IOWA CITY — A former Iowa Law Enforcement Academy instructor was barred from Camp Dodge after academy officials claimed she was an armed threat, but the Iowa National Guard later lifted the order after finding no evidence to support that assertion, records and interviews show.
A December 2012 Iowa National Guard memo warned Camp Dodge security personnel that Nancy Brady had made threats toward academy employees and “should be considered armed when approached.” Brady says she was outraged to learn of the memo months later, insisting she has never owned a gun or threatened anyone.
The National Guard rescinded the ban June 18, after academy officials offered no justification to continue keeping Brady off the Johnston military base where the academy is housed, Lt. Col. Mike Kuehn said.
The academy’s treatment of Brady, who trained dispatchers for 14 years, has come under criticism in recent weeks, with critics questioning whether her career was destroyed for blowing the whistle on inappropriate behavior. The claim that she was an armed threat will raise more questions.
“They lied to the National Guard and made up that I had a weapon,” Brady said Thursday. “I was stunned.”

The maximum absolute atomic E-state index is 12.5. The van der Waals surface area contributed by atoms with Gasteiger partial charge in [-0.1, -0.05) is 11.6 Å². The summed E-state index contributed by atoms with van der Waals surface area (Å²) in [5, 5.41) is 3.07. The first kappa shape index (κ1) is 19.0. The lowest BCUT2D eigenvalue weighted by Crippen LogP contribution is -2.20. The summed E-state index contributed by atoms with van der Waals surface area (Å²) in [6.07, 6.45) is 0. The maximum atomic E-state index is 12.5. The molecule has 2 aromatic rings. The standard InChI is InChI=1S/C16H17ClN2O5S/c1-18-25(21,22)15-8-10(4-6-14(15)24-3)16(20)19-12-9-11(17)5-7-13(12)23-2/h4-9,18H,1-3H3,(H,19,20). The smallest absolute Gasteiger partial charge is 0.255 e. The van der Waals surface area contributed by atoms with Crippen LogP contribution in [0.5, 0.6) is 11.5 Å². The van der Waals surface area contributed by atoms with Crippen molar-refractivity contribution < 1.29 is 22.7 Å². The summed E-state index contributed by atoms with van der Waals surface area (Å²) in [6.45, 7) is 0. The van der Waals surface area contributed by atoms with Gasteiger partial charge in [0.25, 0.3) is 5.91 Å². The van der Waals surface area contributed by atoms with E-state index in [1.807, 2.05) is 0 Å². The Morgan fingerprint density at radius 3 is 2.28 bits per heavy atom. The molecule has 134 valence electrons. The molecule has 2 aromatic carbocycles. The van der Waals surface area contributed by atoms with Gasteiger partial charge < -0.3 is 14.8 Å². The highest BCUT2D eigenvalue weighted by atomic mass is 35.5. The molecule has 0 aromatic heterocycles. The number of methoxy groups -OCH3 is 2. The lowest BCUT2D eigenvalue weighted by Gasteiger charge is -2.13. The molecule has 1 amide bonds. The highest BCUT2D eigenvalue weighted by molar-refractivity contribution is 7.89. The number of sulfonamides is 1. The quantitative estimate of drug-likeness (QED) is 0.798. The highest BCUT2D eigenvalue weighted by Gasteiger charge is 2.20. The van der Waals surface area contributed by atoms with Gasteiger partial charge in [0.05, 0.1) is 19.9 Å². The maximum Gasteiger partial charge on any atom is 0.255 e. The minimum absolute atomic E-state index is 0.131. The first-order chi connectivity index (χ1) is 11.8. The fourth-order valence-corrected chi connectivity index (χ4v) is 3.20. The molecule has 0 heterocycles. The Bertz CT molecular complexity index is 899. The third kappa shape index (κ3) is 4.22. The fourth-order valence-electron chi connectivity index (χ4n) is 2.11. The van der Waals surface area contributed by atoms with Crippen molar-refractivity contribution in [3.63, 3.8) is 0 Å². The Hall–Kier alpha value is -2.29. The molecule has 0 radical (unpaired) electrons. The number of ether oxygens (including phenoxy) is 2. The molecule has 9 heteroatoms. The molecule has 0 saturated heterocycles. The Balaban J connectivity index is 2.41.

Brady, 57, says she was suspended in December and fired in January after facing months of retaliation for filing a complaint against assistant academy director Michael Quinn. Brady’s complaint prompted an investigation that found Quinn made repeated inappropriate sexual remarks to female students and co-workers and once threatened Brady by telling her, during a taped conversation, that he would “slit your throat” if she spent too much time talking to another employee.
Academy director Arlen Ciechanowski, who was promoted by Gov. Terry Branstad in 2011, admonished Quinn but decided to keep him as the academy’s No. 2 official. The Associated Press later reported that Quinn resigned from his previous job in 1999, after being accused of sexually harassing and bullying a female subordinate.